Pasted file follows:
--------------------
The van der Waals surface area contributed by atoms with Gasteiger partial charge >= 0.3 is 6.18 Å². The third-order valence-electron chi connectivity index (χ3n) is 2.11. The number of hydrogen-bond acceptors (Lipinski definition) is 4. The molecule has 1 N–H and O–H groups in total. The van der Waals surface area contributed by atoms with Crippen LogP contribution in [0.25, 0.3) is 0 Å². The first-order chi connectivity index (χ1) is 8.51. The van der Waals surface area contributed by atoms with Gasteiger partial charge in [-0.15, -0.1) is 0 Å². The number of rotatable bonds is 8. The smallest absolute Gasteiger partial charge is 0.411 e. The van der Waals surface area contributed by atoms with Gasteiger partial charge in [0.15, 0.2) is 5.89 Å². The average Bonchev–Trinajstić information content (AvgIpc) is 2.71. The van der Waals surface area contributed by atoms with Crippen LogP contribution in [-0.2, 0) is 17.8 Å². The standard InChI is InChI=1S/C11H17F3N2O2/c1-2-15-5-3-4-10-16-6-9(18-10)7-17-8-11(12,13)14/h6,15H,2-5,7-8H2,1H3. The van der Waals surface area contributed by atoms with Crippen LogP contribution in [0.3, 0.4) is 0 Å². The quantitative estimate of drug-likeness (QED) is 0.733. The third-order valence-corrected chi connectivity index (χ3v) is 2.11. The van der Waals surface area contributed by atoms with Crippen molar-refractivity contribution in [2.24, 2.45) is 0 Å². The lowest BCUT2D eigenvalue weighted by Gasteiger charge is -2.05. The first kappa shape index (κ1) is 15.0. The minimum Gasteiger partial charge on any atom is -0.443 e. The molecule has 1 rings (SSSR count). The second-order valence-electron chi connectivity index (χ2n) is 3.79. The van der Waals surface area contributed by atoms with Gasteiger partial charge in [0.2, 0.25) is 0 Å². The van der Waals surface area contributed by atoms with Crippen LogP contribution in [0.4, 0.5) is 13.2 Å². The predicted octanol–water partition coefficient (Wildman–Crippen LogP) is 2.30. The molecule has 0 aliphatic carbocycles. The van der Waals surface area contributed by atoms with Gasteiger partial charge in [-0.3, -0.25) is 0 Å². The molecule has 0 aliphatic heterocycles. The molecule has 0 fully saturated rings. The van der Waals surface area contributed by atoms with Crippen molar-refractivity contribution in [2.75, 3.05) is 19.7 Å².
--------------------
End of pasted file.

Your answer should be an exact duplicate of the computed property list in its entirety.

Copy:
The van der Waals surface area contributed by atoms with Gasteiger partial charge >= 0.3 is 6.18 Å². The third-order valence-electron chi connectivity index (χ3n) is 2.11. The number of hydrogen-bond acceptors (Lipinski definition) is 4. The molecule has 1 N–H and O–H groups in total. The van der Waals surface area contributed by atoms with Crippen LogP contribution in [0.25, 0.3) is 0 Å². The first-order chi connectivity index (χ1) is 8.51. The van der Waals surface area contributed by atoms with Gasteiger partial charge in [-0.15, -0.1) is 0 Å². The number of rotatable bonds is 8. The smallest absolute Gasteiger partial charge is 0.411 e. The van der Waals surface area contributed by atoms with Gasteiger partial charge in [0.15, 0.2) is 5.89 Å². The average Bonchev–Trinajstić information content (AvgIpc) is 2.71. The van der Waals surface area contributed by atoms with Crippen LogP contribution in [-0.2, 0) is 17.8 Å². The standard InChI is InChI=1S/C11H17F3N2O2/c1-2-15-5-3-4-10-16-6-9(18-10)7-17-8-11(12,13)14/h6,15H,2-5,7-8H2,1H3. The van der Waals surface area contributed by atoms with Crippen LogP contribution in [0.3, 0.4) is 0 Å². The quantitative estimate of drug-likeness (QED) is 0.733. The third-order valence-corrected chi connectivity index (χ3v) is 2.11. The van der Waals surface area contributed by atoms with Crippen molar-refractivity contribution in [2.24, 2.45) is 0 Å². The lowest BCUT2D eigenvalue weighted by Gasteiger charge is -2.05. The first kappa shape index (κ1) is 15.0. The minimum Gasteiger partial charge on any atom is -0.443 e. The molecule has 1 rings (SSSR count). The second-order valence-electron chi connectivity index (χ2n) is 3.79. The van der Waals surface area contributed by atoms with Gasteiger partial charge in [0.2, 0.25) is 0 Å². The van der Waals surface area contributed by atoms with Crippen LogP contribution in [0.4, 0.5) is 13.2 Å². The predicted octanol–water partition coefficient (Wildman–Crippen LogP) is 2.30. The molecule has 0 aliphatic carbocycles. The van der Waals surface area contributed by atoms with Gasteiger partial charge in [-0.3, -0.25) is 0 Å². The molecule has 0 aliphatic heterocycles. The molecule has 0 fully saturated rings. The van der Waals surface area contributed by atoms with Crippen molar-refractivity contribution in [2.75, 3.05) is 19.7 Å².